Consequentially, residual stress models are vital for the cross section analysis. In real-time applications, Q690 high-strength steel shows a non-negligible potential in applications; however, its residual stress distribution patterns are still being explored and they are seldom reported in the available literature. In this thesis, the magnitudes and distributions of six box and H columns, fabricated by Q690 high-strength steel, will be investigated using the sectioning method. The residual stress patterns on column sections are examined and presented. To simplify the analysis, straight-line models of Q690 high-strength steel are first proposed on the basis of the experimental investigations, which can be further applied to the analysis of the other sections with ranged width-to-thickness or height-to-thickness ratios. To fulfill the design requirements for simulating the structural behaviors under extreme scenarios, such as progressive collapse analysis, performance-based seismic design, the vital effects inherent to the structural members should be reflected. The P-Δand P-δ effects related to the frame out-of-plumpness and initial member curvatures, respectively, are directly considered by employing the curved PEP element with the high-order shape function. The influence of residual stress is reflected by explicitly calculating in the cross-section analysis. In addition, a refined plastic hinge model is introduced in order to consider the gradually yielding behaviors at the critical sections. From the present study, it can be observed that the residual stress exerts certain influences on controlling the sectional elastic limit that might cause the fiber to start yielding at a low stress state. Differing from the conventional method, where the equivalent imperfection is adopted combing initial member curvatures and residual stresses, the proposed method separately considers these two vital effects. Therefore, the design can be more accurate, safe, and economical thereby eliminating the empirical and uncertain considerations found in the conventional design method. To verify the accuracy and versatility of the proposed method, six fabricated box columns and six welded H columns with different slenderness ratios ranging from 30 to 70 are axially-loaded and studied. All of the columns were prepared by the flame-cut Q690 steel plates with a thickness equal to 16 mm. The numerical simulations of the specimens obtained by the proposed method are presented and compared with the outcomes of the experiments, showing satisfactory results in the comparisons in terms of tracing the load vs. deflection and predicting the ultimate strength. Extensive research studying the overall buckling behavior of the Q690 columns with different slenderness ratios is conducted, and 132 nos. and 192 nos. columns with box and H sections, respectively, are analyzed by the proposed method. These results are compared with the conventional buckling curves in codes, e.g., GB 50017-2003, Eurocode 3, and ANSI/AISC 360-10. The comparisons show that the axial strengths of the high-strength columns are underestimated, especially for the members with low slenderness ratios. This further proves the importance and necessity of developing an efficient and practical method for the design of high-strength members; otherwise, the material utilization efficiency could be reduced. To propose an efficient and practical method for the design of high-strength steel members, a second-order design method, based on ANSI/AISC 360-10, is proposed by revising the stiffness reduction factor for a more proper reflection of the residual stress. The optimal design formulae for high-strength steel members are proposed on the basis of an extensive study comprised of over 300 columns. In this thesis, an efficient advanced analysis and practical second-order design method for structures with high-strength steel members is proposed. A cross-section analysis technique with an explicit consideration of residual stresses is developed. Strength-line models for describing the residual stress patterns of H and box sections fabricated by Q690 steel plates are first proposed. The curved PEP element is employed to simulate the initial member curvature and capture the large deflection effect. A refined plastic hinge model using the sectional surfaces is used to model the inelastic behavior at the gradually yielding sections. Twelve columns are experimentally investigated to verify the proposed theory and extensive research on over 300 nos. columns is conducted. A refined second-order design approach, based on ANSI/AISC 360-10, for high-strength steel members is proposed.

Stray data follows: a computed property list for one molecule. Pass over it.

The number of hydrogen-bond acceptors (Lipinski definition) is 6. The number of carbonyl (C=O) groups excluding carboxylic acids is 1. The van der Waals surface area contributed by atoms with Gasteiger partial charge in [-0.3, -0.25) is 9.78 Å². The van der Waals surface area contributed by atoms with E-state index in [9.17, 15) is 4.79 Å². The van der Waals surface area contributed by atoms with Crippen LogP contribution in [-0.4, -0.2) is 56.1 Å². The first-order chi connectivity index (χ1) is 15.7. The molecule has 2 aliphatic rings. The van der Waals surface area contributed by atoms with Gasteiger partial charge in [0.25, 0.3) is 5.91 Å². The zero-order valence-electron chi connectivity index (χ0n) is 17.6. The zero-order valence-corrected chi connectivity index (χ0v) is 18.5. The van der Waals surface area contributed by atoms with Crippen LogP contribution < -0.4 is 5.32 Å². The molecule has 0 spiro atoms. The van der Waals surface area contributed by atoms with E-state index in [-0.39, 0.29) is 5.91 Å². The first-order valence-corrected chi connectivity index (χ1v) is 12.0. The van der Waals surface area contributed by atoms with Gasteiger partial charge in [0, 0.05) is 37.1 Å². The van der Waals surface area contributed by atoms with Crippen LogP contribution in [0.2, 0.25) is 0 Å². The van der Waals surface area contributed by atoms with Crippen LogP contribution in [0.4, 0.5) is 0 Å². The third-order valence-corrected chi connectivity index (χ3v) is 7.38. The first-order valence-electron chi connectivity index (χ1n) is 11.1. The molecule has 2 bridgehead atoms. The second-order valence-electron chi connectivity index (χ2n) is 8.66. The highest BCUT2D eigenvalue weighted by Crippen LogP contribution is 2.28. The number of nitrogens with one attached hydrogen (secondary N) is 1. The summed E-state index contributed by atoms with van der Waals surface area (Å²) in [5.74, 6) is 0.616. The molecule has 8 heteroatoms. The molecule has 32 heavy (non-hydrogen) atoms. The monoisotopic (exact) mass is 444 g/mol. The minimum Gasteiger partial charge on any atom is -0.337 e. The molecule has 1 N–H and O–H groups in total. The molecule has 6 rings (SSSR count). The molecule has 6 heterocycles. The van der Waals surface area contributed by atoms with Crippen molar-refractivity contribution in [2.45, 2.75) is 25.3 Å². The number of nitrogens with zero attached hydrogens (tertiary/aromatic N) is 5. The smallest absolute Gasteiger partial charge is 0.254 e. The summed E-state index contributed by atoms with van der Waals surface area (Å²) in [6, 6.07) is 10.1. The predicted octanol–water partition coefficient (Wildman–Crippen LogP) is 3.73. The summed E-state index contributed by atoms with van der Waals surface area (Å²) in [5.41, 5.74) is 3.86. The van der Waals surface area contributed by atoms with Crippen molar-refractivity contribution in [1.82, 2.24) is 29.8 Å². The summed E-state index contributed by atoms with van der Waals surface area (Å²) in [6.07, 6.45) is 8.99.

Rights: All rights reserved
Access: open access